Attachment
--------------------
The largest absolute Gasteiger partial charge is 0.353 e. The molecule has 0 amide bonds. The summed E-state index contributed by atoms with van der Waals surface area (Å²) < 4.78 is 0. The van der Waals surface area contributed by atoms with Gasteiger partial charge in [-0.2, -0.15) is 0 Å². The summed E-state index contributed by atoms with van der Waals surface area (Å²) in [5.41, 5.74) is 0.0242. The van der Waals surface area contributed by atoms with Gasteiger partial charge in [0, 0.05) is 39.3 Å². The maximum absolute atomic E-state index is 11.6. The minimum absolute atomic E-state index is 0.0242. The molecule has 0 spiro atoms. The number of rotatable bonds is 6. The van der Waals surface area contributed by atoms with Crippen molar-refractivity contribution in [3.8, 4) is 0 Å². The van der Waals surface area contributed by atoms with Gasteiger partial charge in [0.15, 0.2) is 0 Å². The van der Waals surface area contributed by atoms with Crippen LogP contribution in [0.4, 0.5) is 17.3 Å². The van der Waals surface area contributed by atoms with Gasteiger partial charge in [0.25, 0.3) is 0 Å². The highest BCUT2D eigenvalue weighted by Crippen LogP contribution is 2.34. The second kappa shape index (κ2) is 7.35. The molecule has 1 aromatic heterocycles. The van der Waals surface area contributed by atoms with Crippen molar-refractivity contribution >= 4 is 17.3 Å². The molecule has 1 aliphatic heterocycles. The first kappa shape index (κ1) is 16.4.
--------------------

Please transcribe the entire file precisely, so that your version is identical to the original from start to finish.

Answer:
The largest absolute Gasteiger partial charge is 0.353 e. The molecule has 0 amide bonds. The summed E-state index contributed by atoms with van der Waals surface area (Å²) < 4.78 is 0. The van der Waals surface area contributed by atoms with Gasteiger partial charge in [-0.2, -0.15) is 0 Å². The summed E-state index contributed by atoms with van der Waals surface area (Å²) in [5.41, 5.74) is 0.0242. The van der Waals surface area contributed by atoms with Gasteiger partial charge in [0, 0.05) is 39.3 Å². The maximum absolute atomic E-state index is 11.6. The minimum absolute atomic E-state index is 0.0242. The molecule has 0 spiro atoms. The number of rotatable bonds is 6. The van der Waals surface area contributed by atoms with Crippen molar-refractivity contribution in [3.8, 4) is 0 Å². The van der Waals surface area contributed by atoms with Gasteiger partial charge in [0.15, 0.2) is 0 Å². The van der Waals surface area contributed by atoms with Crippen LogP contribution in [0.4, 0.5) is 17.3 Å². The van der Waals surface area contributed by atoms with Gasteiger partial charge in [0.25, 0.3) is 0 Å². The highest BCUT2D eigenvalue weighted by Crippen LogP contribution is 2.34. The second kappa shape index (κ2) is 7.35. The molecule has 1 aromatic heterocycles. The van der Waals surface area contributed by atoms with Crippen molar-refractivity contribution >= 4 is 17.3 Å². The molecule has 1 aliphatic heterocycles. The first kappa shape index (κ1) is 16.4.